M. Night Shyamalan has made some triumphs like The Sixth Sense. He’s delivered some disasters like The Last Airbender. He’s even made some triumphant disasters like Lady in the Water, one of the great unintentional comedies. Knock at the Cabin is a harder Shyamalan joint to classify. It’s an M. Night Shyamalan production through and through with many of the Shyamalanisms that you either learn to love or continue to hate. Either way, it’s balanced by convincing performances, a chilling atmosphere, and a premise worthy of The Twilight Zone. Weirdly enough, the most underwhelming element is the ending, which is usually where Shyamalan leaves the strongest impression, for better or for worse.
After transitioning from WWE to the MCU, Dave Bautista ran the risk of being typecast as the macho comedic relief. However, he’s demonstrated a surprising range in films like Blade Runner 2049, which motivated Shyamalan to cast him here. Bautista plays Leonard, a hulking stranger who shows up at a secluded cabin where Eric (Jonathan Groff), Andrew (Ben Aldridge), and their daughter Wen (Kristen Cui) are vacationing. Although Leonard is daunting in size, Bautista brings gentleness to the role. For a brief moment, it appears Leonard wouldn’t hurt a fly. He even helps little Wen catch grasshoppers in a field. Within minutes of arriving at the cabin, though, it becomes apparent that Leonard has no choice but to inflict force.
Leonard is joined by three other strangers: a chef named Adriane (Abby Quinn), a nurse named Sabrina (Nikki Amuka-Bird), and a red-haired redneck named Redmond (Rupert Grint). Armed with blunt weapons, the four don’t intend to harm the family of three… directly. Taking them hostage, they tell the family that the apocalypse is coming. The only way to prevent it is for one of the three to be sacrificed. Andrew, Eric, and Wen naturally think they’re either crazy or part of a homophobic cult. As inexplicable tragedies start taking place around the world, though, the family can’t help but contemplate doing the unthinkable.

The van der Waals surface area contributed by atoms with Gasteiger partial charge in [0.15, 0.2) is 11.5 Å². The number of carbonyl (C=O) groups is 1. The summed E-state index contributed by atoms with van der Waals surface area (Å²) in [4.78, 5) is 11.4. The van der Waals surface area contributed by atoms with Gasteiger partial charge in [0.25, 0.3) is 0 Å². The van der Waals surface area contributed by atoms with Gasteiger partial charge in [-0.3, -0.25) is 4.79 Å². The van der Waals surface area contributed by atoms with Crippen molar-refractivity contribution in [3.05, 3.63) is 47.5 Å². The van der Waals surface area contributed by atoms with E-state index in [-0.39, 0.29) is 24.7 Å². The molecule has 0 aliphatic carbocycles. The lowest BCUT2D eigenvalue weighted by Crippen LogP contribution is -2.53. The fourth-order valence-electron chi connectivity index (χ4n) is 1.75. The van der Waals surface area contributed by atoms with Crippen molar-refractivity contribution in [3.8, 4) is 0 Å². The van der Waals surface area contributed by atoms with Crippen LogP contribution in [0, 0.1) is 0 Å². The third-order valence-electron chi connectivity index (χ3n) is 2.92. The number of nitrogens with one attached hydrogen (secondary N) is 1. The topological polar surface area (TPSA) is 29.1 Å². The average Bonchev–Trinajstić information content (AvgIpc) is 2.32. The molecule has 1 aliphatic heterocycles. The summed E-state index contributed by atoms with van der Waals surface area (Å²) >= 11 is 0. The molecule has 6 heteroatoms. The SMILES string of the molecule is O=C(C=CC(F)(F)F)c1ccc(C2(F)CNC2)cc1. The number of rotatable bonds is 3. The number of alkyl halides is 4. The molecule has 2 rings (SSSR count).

Many of Shyamalan’s more dubious tropes are on display: unnecessary extreme closeups, quirky dialogue that doesn’t always mesh with the suspense, a child who’s oddly more sophisticated than any of the adults. The script, which Shyamalan co-wrote with Steve Desmond and Michael Sherman, might not be the film’s strongest quality. However, the actors all sell it. You believe every person in this unsettling scenario, from the conflicted strangers to the frightened family that doesn’t know what to believe anymore. The premise also paves the way for some genuine edge-of-your-seat moments. Not everything is explained, but the ambiguity works to this story’s advantage. In many respects, Knock at the Cabin is everything that The Happening was trying to be.
Knock at the Cabin might’ve ranked alongside Split as one of Shyamalan’s finest modern efforts if only it ended on a higher note. Although I admittedly haven’t read the source material by Paul G. Tremblay, I am aware of how the novel ends. Without giving too much away, Shyamalan changes some elements that might make the film more accessible to mainstream moviegoers. For those looking for something more challenging, though, it leaves you wanting more. The ending doesn’t ruin the experience, but it does hold Knock at the Cabin back from being the buzzworthy thriller that kept audiences returning to Shyamalan’s best work.